Once you’ve changed your company structure, you’ll be required to comply with greater levels of regulation under the Corporations Act. This largely attempts to protect the public from unscrupulous business people who aim to exploit the average investor’s lack of experience. Below are some examples of the different requirements for a proprietary limited company in comparison to an unlisted public company. 

1. Changes to Minimum Office Holders

If you’re changing from a proprietary limited company to an unlisted public company, the requirements for minimum officeholders will change. The minimum amount of officeholders will increase from at least one Australian residing director to three directors (two of whom must reside in Australia).

In addition to the requirement for three directors, you’ll also need to nominate at least one company secretary who resides in Australia. 

2. Share Register

Unlisted public companies are still required to maintain a share register. However, unlike proprietary limited companies, you are not required to inform ASIC every time there is a change in members. Furthermore, your members must be able to inspect the share register.

3. Financial Report Requirements

Unlisted public companies must maintain and lodge financial reports with ASIC. Furthermore, you must have these records audited. This ensures that the reports accurately represent the financial health of the company. These reports are complex financial documents that will require the assistance of experienced accountants.

Key Takeaways

These article listed just some of the changes required by law once you make the exciting change from a proprietary limited to an unlisted public company. There are a significant number of other changes that will be required, and your company’s requirements will vary depending on the industry you operate in and the services you provide. If you have any questions about changing from a proprietary limited to an unlisted public company, contact LegalVision’s business lawyers on 1300 544 755 or fill out the form on this page.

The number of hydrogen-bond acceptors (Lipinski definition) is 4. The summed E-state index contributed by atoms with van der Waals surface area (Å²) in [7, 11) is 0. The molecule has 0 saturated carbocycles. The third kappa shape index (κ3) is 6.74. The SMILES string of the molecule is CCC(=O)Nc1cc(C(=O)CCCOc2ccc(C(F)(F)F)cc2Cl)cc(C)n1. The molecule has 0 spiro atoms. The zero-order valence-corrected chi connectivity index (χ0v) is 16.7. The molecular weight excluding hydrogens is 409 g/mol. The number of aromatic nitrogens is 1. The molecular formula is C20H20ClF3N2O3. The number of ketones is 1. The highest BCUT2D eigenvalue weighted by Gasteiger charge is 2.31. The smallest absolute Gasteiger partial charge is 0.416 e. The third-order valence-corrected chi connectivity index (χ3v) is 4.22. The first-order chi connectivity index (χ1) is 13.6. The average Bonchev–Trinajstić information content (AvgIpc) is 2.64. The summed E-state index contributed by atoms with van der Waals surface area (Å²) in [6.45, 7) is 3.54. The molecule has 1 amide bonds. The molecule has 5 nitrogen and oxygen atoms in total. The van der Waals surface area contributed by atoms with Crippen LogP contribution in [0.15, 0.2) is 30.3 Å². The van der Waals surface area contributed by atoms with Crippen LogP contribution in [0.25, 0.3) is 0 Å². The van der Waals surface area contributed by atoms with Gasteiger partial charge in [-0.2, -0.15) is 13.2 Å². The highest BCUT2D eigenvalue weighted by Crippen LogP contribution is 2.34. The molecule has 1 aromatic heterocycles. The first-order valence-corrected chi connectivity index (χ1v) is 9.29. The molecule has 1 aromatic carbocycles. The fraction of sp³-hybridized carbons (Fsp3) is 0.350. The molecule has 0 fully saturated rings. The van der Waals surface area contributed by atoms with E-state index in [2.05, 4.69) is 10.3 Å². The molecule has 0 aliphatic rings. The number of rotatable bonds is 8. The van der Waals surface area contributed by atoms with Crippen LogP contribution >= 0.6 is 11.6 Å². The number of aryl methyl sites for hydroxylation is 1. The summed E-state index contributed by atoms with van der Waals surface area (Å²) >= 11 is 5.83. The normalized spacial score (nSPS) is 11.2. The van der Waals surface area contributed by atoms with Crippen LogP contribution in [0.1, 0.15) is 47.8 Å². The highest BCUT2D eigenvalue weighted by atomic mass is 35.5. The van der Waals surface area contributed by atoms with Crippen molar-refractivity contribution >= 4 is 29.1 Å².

Webinars

Australia’s Global Talent Visa: How to Attract Top Talent

Thursday 7 October | 11:00 - 11:45am

Online
Understand how to navigate Australia’s complex migration system to attract top overseas talent with our free webinar.
Register Now

5 Essential Contracts for your Online Business

Thursday 14 October | 11:00 - 11:45am

Online
Learn which key contracts will best protect your online business with our free webinar.
Register Now

Key Considerations When Buying a Business

Thursday 11 November | 11:00 - 11:45am

Online
Learn which questions to ask when buying a business to avoid legal and operational pitfalls, so you can hit the ground running. Join our free webinar.
Register Now

About LegalVision: LegalVision is a tech-driven, full-service commercial law firm that uses technology to deliver a faster, better quality and more cost-effective client experience.

The majority of our clients are LVConnect members. By becoming a member, you can stay ahead of legal issues while staying on top of costs. From just $119 per week, get all your contracts sorted, trade marks registered and questions answered by experienced business lawyers.

Learn more about LVConnect

Need Legal Help? Get a Free Fixed-Fee Quote

If you would like to receive a free fixed-fee quote or get in touch with our team, fill out the form below.

Our Awards

  • 2020 Excellence in Technology & Innovation Finalist – Australasian Law Awards
  • 2020 Employer of Choice Winner – Australasian Lawyer
  • 2021 Fastest Growing Law Firm - Financial Times APAC 500
  • 2020 AFR Fast 100 List - Australian Financial Review
  • 2021 Law Firm of the Year - Australasian Law Awards
  • 2019 Most Innovative Firm - Australasian Lawyer